can be manually checked. Just log in using any FTP client and check files. SSH
enables you to list file modifications.
$ find ./ -type f -mtime -15
Here this SSH command reveals the files modified in last 15 days. Similarly, you
can change the time stamp. Look out for any recently modified files!
5. Check User LogsSystem logs are the best tool to identify the cause of a Joomla hack. System logs record
all the previous activities that took place. So whenever an XSS or SQL injection takes place,
there is always a record of the request. Furthermore, hackers tend to create new admin accounts. If you wish to check for any suspicious users, then:
- Firstly Login your Joomla Dashboard.
- Now, click on Users and select Manage.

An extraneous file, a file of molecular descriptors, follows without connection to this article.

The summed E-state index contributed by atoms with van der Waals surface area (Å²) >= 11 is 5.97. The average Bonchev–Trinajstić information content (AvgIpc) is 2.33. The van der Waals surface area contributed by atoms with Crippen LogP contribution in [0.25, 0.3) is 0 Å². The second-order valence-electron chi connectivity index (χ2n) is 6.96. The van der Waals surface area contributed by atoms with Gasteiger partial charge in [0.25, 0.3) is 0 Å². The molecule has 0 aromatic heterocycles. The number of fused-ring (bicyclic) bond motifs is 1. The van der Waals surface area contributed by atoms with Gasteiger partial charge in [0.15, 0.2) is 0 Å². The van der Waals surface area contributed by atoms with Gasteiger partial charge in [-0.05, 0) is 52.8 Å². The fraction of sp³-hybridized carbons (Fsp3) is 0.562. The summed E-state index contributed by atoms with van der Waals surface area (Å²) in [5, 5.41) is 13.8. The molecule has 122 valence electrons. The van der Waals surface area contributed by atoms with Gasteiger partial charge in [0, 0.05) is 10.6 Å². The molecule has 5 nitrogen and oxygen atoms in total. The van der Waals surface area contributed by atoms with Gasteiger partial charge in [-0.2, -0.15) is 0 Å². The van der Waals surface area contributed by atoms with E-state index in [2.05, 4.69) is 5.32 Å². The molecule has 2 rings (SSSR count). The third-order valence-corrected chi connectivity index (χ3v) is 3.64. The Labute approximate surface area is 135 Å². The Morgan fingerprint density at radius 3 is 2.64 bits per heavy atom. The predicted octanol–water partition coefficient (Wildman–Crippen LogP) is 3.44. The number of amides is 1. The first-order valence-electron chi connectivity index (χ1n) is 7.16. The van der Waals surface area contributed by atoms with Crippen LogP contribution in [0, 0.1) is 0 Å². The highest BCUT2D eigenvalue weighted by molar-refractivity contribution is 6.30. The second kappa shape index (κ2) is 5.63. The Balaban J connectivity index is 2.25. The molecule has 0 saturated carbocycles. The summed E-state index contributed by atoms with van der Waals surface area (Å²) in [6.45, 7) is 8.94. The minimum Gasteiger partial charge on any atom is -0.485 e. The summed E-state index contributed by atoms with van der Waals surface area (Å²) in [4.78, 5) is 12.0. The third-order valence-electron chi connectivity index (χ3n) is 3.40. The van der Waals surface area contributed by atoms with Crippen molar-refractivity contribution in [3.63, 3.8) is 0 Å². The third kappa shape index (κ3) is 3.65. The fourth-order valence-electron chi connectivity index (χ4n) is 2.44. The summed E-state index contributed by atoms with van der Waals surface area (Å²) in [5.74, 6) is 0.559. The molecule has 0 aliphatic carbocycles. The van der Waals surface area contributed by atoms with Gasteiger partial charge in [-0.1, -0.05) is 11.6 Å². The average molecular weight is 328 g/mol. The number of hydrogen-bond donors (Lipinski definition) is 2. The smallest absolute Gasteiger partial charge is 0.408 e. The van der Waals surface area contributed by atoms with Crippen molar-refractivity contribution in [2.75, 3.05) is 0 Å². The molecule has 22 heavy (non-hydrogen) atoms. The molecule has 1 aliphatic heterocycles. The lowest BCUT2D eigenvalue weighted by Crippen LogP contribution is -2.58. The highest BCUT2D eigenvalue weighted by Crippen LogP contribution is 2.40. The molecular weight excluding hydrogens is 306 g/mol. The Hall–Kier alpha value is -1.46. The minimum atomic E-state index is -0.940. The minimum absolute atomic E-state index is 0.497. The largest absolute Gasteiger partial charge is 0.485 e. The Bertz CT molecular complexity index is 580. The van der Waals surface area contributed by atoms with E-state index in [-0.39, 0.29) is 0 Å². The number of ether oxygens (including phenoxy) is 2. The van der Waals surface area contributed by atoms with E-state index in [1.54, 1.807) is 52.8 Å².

- Here check for suspicious users. Especially those recently registered.
- Now proceed to Remove any unknown users.
- Also, check the Last Visit Date.
- Find out where the server logs are stored. Use it to identify Joomla SQL injection etc.
- If you see users logging from unknown IPs, remove them.
Moreover, use google diagnostic report to find the cause. It gives you a comprehensive view
of your site. If your site is blacklisted work closer with Google. The diagnostic report will give
you the cause for blacklisting. Use it to find and weed out the infection!
What to do post Joomla hack removal?
Most of the time a Joomla hack takes place due to unpatched files. Hence, the first step to follow post cleaning the hack is a Joomla update. Updates essentially remove vulnerable extensions and fill in security holes thus providing you with a secure environment.